The LB7’s applications are in the GMC Sierra HD, GMC TopKick (medium-duty), Chevrolet Silverado HD, and Chevrolet Kodiak (medium-duty). As impressive as General Motors’ new engine platform appeared, the LB7 had issues with fuel injectors failing. Injector failures were so often that GM was forced to recall these units and replace them with an updated design. In addition, to give loyal customers a sense of reassurance, the warranty was extended to cover the new injectors for up to 200k miles.

Although the engine’s reliability was questioned due to aluminum heads, GM proved that Duramax could be light and incredibly reliable at the same time.

  • Aspiration: Turbocharged and intercooler;
  • Block material: Cast iron;
  • Bore x Stroke: 87 x 4.13 inches;
  • Cylinder head: Cast aluminum;
  • Displacement: 6L;
  • Engine oil capacity: 10 quarts with filter;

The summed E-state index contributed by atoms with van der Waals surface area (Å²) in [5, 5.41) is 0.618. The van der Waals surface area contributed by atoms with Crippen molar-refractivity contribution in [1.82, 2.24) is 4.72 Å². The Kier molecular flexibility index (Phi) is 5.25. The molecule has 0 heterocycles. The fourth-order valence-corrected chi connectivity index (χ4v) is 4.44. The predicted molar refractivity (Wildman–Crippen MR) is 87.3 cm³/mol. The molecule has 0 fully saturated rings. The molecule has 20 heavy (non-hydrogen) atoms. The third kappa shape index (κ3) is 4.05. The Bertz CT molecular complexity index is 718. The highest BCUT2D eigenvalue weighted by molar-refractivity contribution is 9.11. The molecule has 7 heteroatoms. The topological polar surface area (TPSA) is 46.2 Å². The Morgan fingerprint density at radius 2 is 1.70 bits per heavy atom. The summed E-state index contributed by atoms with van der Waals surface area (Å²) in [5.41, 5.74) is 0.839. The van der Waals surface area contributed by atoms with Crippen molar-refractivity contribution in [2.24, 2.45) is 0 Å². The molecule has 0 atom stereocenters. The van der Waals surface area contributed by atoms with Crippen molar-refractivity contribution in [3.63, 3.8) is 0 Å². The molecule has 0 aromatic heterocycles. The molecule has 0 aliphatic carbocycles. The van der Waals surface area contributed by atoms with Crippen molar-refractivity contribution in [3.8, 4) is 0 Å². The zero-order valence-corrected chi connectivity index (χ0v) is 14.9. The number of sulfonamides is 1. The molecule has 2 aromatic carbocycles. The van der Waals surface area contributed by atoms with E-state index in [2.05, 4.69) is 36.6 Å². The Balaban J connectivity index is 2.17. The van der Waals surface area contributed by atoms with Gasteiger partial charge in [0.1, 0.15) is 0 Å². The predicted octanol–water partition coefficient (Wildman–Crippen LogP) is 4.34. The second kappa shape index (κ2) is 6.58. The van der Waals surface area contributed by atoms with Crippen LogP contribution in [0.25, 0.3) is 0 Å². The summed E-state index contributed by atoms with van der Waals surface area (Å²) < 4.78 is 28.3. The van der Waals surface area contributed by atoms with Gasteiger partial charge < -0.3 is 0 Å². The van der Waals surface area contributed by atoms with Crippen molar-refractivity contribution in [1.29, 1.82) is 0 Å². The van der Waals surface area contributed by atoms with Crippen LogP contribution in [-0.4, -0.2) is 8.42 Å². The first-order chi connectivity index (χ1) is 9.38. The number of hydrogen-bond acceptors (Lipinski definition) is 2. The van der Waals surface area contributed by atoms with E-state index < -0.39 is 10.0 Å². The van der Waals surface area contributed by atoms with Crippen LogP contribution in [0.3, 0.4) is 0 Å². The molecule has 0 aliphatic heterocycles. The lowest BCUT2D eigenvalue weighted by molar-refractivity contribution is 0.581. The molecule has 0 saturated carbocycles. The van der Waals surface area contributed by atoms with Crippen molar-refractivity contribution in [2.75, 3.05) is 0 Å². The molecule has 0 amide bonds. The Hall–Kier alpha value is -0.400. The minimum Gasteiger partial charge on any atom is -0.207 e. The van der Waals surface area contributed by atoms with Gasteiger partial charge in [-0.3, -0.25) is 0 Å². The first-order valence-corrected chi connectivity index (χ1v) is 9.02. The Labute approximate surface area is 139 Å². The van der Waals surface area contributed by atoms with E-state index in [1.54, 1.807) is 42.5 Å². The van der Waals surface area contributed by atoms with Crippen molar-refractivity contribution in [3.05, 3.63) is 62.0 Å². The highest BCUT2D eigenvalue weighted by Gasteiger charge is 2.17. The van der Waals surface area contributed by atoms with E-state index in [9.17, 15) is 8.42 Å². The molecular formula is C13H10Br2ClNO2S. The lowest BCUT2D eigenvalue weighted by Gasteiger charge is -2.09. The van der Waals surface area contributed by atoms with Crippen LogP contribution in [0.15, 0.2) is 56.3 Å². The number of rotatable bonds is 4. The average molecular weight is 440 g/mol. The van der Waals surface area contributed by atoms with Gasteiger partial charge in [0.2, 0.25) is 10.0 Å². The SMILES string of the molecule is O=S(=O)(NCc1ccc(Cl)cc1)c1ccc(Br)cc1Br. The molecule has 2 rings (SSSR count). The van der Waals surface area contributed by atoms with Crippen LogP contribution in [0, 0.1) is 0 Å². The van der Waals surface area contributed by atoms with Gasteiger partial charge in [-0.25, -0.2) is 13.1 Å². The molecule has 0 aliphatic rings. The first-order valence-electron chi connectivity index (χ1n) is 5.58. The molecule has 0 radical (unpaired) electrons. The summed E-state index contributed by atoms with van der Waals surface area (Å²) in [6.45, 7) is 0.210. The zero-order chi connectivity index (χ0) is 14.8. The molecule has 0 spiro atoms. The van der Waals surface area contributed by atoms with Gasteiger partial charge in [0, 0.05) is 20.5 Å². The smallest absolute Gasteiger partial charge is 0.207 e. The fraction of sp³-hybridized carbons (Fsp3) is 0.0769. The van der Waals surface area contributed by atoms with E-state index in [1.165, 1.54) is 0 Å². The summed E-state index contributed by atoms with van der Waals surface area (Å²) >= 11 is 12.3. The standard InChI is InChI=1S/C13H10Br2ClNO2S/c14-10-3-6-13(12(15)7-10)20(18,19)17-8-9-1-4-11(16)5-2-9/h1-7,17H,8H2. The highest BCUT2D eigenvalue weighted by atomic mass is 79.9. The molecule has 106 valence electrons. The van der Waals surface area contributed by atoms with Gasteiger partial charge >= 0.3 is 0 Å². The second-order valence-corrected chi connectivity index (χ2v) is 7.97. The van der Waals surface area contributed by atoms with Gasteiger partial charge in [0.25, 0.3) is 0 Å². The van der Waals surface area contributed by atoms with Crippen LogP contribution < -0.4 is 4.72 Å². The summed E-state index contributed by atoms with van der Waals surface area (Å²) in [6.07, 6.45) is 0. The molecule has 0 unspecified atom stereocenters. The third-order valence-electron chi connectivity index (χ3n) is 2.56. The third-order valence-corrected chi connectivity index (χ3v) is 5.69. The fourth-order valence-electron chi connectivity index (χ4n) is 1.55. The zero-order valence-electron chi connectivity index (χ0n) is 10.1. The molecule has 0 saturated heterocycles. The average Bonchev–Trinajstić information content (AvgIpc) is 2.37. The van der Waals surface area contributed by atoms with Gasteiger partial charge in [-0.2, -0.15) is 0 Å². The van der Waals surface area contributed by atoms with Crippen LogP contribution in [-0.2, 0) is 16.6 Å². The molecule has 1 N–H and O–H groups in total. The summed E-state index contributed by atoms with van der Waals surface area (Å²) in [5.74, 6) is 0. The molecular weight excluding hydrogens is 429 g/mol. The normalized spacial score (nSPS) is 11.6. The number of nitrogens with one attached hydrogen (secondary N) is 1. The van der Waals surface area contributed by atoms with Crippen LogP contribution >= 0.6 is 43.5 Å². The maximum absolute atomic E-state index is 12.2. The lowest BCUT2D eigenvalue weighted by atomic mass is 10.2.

• Engine weight: 835 lbs.;
  • Layout: V-8;
  • Power: 300 hp;
  • Torque: 520 lb./ft;
  • Transmission: 5-Speed Auto Allison Transmission;
  • Valvetrain: OHV with 4 valves per cylinder.



2.      6.7L Power Stroke – Best Ford Diesel Engine

6.7L Power Stroke

The 6.7L Power Stroke is an in-house built engine for the Ford Super Duty – the most reliable diesel truck engine. Ford designed, engineered, and produced its own diesel engine to maintain profitability and a competitive edge in the growing diesel segment. This’s the first Power Stroke not manufactured by a longtime partner, International Navistar.

For 2020 Ford presented the 3rd Generation 6.7L Power Stroke diesel, rated at a high peak of 1,050 lb./ft of torque and 475 hp. While the revised engine includes several significant changes, the most notable is its new piston design. The engine uses a steel piston with a relatively short overall height. Reduction of the piston’s height recompenses for the increased weight of steel, much heavier material than the previous aluminum design. The result is a piston that’s in weight to the pre-2020 piston. Still, it has improved strength/resilience and lower friction thanks to its smaller profile.